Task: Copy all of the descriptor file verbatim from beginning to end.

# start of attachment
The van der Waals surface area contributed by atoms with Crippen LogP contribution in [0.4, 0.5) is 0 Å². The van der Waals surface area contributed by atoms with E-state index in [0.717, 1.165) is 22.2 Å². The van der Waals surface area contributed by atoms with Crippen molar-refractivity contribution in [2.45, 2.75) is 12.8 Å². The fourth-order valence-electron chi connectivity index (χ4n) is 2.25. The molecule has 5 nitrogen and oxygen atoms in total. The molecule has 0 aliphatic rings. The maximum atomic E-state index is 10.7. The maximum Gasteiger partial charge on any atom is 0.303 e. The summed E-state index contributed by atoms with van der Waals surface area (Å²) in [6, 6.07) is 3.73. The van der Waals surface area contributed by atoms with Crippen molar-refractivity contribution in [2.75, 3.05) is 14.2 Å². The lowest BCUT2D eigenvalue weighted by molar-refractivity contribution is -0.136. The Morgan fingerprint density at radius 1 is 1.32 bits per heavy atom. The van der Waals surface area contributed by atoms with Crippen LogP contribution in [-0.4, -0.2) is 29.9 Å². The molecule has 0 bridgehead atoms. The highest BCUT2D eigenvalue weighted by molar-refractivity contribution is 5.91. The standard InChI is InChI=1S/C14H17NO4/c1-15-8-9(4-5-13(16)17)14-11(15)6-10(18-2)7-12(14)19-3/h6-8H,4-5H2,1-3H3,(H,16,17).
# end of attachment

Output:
The van der Waals surface area contributed by atoms with Crippen LogP contribution in [0.4, 0.5) is 0 Å². The van der Waals surface area contributed by atoms with E-state index in [0.717, 1.165) is 22.2 Å². The van der Waals surface area contributed by atoms with Crippen molar-refractivity contribution in [2.45, 2.75) is 12.8 Å². The fourth-order valence-electron chi connectivity index (χ4n) is 2.25. The molecule has 5 nitrogen and oxygen atoms in total. The molecule has 0 aliphatic rings. The maximum atomic E-state index is 10.7. The maximum Gasteiger partial charge on any atom is 0.303 e. The summed E-state index contributed by atoms with van der Waals surface area (Å²) in [6, 6.07) is 3.73. The van der Waals surface area contributed by atoms with Crippen molar-refractivity contribution in [2.75, 3.05) is 14.2 Å². The lowest BCUT2D eigenvalue weighted by molar-refractivity contribution is -0.136. The Morgan fingerprint density at radius 1 is 1.32 bits per heavy atom. The van der Waals surface area contributed by atoms with Crippen LogP contribution in [-0.4, -0.2) is 29.9 Å². The molecule has 0 bridgehead atoms. The highest BCUT2D eigenvalue weighted by molar-refractivity contribution is 5.91. The standard InChI is InChI=1S/C14H17NO4/c1-15-8-9(4-5-13(16)17)14-11(15)6-10(18-2)7-12(14)19-3/h6-8H,4-5H2,1-3H3,(H,16,17).